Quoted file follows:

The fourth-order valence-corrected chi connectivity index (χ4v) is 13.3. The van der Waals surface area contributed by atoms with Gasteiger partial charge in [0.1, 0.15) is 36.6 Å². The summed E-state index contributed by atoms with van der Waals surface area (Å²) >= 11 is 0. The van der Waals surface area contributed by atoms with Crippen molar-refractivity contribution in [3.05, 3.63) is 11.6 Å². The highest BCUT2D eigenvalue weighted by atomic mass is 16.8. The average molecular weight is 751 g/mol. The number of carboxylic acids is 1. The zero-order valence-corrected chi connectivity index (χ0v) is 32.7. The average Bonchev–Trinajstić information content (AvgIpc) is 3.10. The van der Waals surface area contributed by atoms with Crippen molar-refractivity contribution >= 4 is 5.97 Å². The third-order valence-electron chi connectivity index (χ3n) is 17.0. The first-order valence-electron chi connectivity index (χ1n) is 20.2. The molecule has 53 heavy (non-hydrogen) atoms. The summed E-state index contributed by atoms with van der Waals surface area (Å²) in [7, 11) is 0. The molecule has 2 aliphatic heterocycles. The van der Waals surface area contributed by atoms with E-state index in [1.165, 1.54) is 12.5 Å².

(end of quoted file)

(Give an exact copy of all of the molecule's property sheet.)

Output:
The fourth-order valence-corrected chi connectivity index (χ4v) is 13.3. The van der Waals surface area contributed by atoms with Gasteiger partial charge in [0.1, 0.15) is 36.6 Å². The summed E-state index contributed by atoms with van der Waals surface area (Å²) >= 11 is 0. The van der Waals surface area contributed by atoms with Crippen molar-refractivity contribution in [3.05, 3.63) is 11.6 Å². The highest BCUT2D eigenvalue weighted by atomic mass is 16.8. The average molecular weight is 751 g/mol. The number of carboxylic acids is 1. The zero-order valence-corrected chi connectivity index (χ0v) is 32.7. The average Bonchev–Trinajstić information content (AvgIpc) is 3.10. The van der Waals surface area contributed by atoms with Crippen molar-refractivity contribution >= 4 is 5.97 Å². The third-order valence-electron chi connectivity index (χ3n) is 17.0. The first-order valence-electron chi connectivity index (χ1n) is 20.2. The molecule has 53 heavy (non-hydrogen) atoms. The summed E-state index contributed by atoms with van der Waals surface area (Å²) in [7, 11) is 0. The molecule has 2 aliphatic heterocycles. The van der Waals surface area contributed by atoms with E-state index in [1.165, 1.54) is 12.5 Å².